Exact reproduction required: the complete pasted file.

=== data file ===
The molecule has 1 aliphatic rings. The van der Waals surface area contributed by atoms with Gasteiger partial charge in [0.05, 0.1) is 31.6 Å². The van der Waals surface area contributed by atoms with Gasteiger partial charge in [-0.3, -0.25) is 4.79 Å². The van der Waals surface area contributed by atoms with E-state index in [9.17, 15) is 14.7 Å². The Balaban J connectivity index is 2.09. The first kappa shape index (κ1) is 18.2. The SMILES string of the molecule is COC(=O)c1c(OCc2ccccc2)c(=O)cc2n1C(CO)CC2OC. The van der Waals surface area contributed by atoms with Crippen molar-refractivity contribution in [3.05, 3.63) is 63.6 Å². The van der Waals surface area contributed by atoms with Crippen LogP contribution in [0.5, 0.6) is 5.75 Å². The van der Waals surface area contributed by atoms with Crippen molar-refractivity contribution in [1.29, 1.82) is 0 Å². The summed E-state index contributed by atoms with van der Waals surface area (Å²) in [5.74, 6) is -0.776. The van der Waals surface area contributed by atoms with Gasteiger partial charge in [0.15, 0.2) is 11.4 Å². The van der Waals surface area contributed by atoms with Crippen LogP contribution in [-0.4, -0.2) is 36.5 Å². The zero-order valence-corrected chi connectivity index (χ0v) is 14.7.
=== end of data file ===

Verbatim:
The molecule has 1 aliphatic rings. The van der Waals surface area contributed by atoms with Gasteiger partial charge in [0.05, 0.1) is 31.6 Å². The van der Waals surface area contributed by atoms with Gasteiger partial charge in [-0.3, -0.25) is 4.79 Å². The van der Waals surface area contributed by atoms with E-state index in [9.17, 15) is 14.7 Å². The Balaban J connectivity index is 2.09. The first kappa shape index (κ1) is 18.2. The SMILES string of the molecule is COC(=O)c1c(OCc2ccccc2)c(=O)cc2n1C(CO)CC2OC. The van der Waals surface area contributed by atoms with Crippen molar-refractivity contribution in [3.05, 3.63) is 63.6 Å². The van der Waals surface area contributed by atoms with Crippen LogP contribution in [0.5, 0.6) is 5.75 Å². The van der Waals surface area contributed by atoms with Crippen molar-refractivity contribution in [1.29, 1.82) is 0 Å². The summed E-state index contributed by atoms with van der Waals surface area (Å²) in [5.74, 6) is -0.776. The van der Waals surface area contributed by atoms with Gasteiger partial charge in [0.15, 0.2) is 11.4 Å². The van der Waals surface area contributed by atoms with Crippen LogP contribution in [-0.4, -0.2) is 36.5 Å². The zero-order valence-corrected chi connectivity index (χ0v) is 14.7.